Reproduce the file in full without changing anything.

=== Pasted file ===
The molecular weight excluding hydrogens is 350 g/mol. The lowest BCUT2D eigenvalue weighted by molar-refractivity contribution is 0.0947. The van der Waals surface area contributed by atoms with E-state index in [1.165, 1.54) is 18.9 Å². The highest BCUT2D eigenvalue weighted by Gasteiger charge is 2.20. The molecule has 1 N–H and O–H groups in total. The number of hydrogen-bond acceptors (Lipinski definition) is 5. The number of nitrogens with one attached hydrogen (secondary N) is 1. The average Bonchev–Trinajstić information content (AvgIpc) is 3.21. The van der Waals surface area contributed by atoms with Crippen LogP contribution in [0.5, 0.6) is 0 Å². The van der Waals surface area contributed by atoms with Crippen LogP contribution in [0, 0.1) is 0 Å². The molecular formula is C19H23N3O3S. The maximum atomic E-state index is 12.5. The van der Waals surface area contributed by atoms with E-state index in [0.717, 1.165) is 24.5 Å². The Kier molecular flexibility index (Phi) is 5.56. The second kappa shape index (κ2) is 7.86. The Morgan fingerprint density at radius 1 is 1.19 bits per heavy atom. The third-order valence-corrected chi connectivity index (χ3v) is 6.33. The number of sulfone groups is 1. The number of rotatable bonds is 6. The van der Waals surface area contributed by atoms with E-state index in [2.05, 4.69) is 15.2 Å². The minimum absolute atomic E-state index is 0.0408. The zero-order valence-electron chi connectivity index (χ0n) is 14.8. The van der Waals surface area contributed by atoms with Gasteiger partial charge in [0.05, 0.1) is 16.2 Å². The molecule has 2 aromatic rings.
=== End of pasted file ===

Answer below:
The molecular weight excluding hydrogens is 350 g/mol. The lowest BCUT2D eigenvalue weighted by molar-refractivity contribution is 0.0947. The van der Waals surface area contributed by atoms with E-state index in [1.165, 1.54) is 18.9 Å². The highest BCUT2D eigenvalue weighted by Gasteiger charge is 2.20. The molecule has 1 N–H and O–H groups in total. The number of hydrogen-bond acceptors (Lipinski definition) is 5. The number of nitrogens with one attached hydrogen (secondary N) is 1. The average Bonchev–Trinajstić information content (AvgIpc) is 3.21. The van der Waals surface area contributed by atoms with Crippen LogP contribution in [0.5, 0.6) is 0 Å². The van der Waals surface area contributed by atoms with Crippen LogP contribution in [0, 0.1) is 0 Å². The molecular formula is C19H23N3O3S. The maximum atomic E-state index is 12.5. The van der Waals surface area contributed by atoms with E-state index in [0.717, 1.165) is 24.5 Å². The Kier molecular flexibility index (Phi) is 5.56. The second kappa shape index (κ2) is 7.86. The Morgan fingerprint density at radius 1 is 1.19 bits per heavy atom. The third-order valence-corrected chi connectivity index (χ3v) is 6.33. The number of sulfone groups is 1. The number of rotatable bonds is 6. The van der Waals surface area contributed by atoms with E-state index in [2.05, 4.69) is 15.2 Å². The minimum absolute atomic E-state index is 0.0408. The zero-order valence-electron chi connectivity index (χ0n) is 14.8. The van der Waals surface area contributed by atoms with Gasteiger partial charge in [0.05, 0.1) is 16.2 Å². The molecule has 2 aromatic rings.